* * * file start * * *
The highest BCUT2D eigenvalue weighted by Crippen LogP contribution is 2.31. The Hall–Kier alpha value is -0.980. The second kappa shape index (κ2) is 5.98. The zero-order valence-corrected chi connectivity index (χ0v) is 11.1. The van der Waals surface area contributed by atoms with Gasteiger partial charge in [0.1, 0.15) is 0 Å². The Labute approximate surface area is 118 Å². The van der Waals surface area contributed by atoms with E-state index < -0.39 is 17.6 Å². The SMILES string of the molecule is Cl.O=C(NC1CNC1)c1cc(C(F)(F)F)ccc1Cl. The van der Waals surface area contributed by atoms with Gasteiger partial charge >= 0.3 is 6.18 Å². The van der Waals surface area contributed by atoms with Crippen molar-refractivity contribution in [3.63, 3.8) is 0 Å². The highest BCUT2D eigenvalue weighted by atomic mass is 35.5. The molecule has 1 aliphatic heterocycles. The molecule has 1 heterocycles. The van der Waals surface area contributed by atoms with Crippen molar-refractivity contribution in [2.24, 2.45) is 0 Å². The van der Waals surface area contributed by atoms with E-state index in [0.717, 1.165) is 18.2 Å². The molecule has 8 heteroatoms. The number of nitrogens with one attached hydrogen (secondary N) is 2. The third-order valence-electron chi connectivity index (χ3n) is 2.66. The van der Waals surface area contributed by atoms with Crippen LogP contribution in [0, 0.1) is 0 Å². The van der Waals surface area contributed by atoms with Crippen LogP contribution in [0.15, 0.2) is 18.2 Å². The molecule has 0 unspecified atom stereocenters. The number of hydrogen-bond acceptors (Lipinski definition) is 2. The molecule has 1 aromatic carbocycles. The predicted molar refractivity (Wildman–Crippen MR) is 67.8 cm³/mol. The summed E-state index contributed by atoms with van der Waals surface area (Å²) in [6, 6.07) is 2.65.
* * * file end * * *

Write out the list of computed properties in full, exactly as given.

The highest BCUT2D eigenvalue weighted by Crippen LogP contribution is 2.31. The Hall–Kier alpha value is -0.980. The second kappa shape index (κ2) is 5.98. The zero-order valence-corrected chi connectivity index (χ0v) is 11.1. The van der Waals surface area contributed by atoms with Gasteiger partial charge in [0.1, 0.15) is 0 Å². The Labute approximate surface area is 118 Å². The van der Waals surface area contributed by atoms with E-state index < -0.39 is 17.6 Å². The SMILES string of the molecule is Cl.O=C(NC1CNC1)c1cc(C(F)(F)F)ccc1Cl. The van der Waals surface area contributed by atoms with Gasteiger partial charge >= 0.3 is 6.18 Å². The van der Waals surface area contributed by atoms with Crippen molar-refractivity contribution in [3.63, 3.8) is 0 Å². The highest BCUT2D eigenvalue weighted by atomic mass is 35.5. The molecule has 1 aliphatic heterocycles. The molecule has 1 heterocycles. The van der Waals surface area contributed by atoms with Crippen molar-refractivity contribution in [2.24, 2.45) is 0 Å². The van der Waals surface area contributed by atoms with E-state index in [0.717, 1.165) is 18.2 Å². The molecule has 8 heteroatoms. The number of nitrogens with one attached hydrogen (secondary N) is 2. The third-order valence-electron chi connectivity index (χ3n) is 2.66. The van der Waals surface area contributed by atoms with Crippen LogP contribution in [0, 0.1) is 0 Å². The van der Waals surface area contributed by atoms with Crippen LogP contribution in [0.15, 0.2) is 18.2 Å². The molecule has 0 unspecified atom stereocenters. The number of hydrogen-bond acceptors (Lipinski definition) is 2. The molecule has 1 aromatic carbocycles. The predicted molar refractivity (Wildman–Crippen MR) is 67.8 cm³/mol. The summed E-state index contributed by atoms with van der Waals surface area (Å²) in [6, 6.07) is 2.65.